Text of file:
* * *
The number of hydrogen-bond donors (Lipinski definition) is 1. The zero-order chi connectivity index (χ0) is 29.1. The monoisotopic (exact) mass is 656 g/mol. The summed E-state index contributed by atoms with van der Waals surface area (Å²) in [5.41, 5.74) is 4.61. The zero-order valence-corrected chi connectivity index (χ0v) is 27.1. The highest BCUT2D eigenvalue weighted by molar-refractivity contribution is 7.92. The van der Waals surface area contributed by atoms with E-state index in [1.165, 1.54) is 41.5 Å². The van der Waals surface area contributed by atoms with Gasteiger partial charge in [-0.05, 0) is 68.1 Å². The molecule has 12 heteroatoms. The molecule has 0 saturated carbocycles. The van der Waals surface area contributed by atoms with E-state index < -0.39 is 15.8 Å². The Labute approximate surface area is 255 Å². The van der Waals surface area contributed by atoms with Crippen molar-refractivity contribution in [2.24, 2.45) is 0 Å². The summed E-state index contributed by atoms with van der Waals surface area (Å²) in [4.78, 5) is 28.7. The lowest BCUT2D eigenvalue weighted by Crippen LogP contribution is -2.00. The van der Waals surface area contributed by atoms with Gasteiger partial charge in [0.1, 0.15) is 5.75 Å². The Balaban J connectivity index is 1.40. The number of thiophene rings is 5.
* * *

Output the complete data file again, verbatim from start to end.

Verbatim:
The number of hydrogen-bond donors (Lipinski definition) is 1. The zero-order chi connectivity index (χ0) is 29.1. The monoisotopic (exact) mass is 656 g/mol. The summed E-state index contributed by atoms with van der Waals surface area (Å²) in [5.41, 5.74) is 4.61. The zero-order valence-corrected chi connectivity index (χ0v) is 27.1. The highest BCUT2D eigenvalue weighted by molar-refractivity contribution is 7.92. The van der Waals surface area contributed by atoms with E-state index in [1.165, 1.54) is 41.5 Å². The van der Waals surface area contributed by atoms with Gasteiger partial charge in [-0.05, 0) is 68.1 Å². The molecule has 12 heteroatoms. The molecule has 0 saturated carbocycles. The van der Waals surface area contributed by atoms with E-state index < -0.39 is 15.8 Å². The Labute approximate surface area is 255 Å². The van der Waals surface area contributed by atoms with Crippen molar-refractivity contribution in [2.24, 2.45) is 0 Å². The summed E-state index contributed by atoms with van der Waals surface area (Å²) in [4.78, 5) is 28.7. The lowest BCUT2D eigenvalue weighted by Crippen LogP contribution is -2.00. The van der Waals surface area contributed by atoms with Gasteiger partial charge in [0.1, 0.15) is 5.75 Å². The Balaban J connectivity index is 1.40. The number of thiophene rings is 5.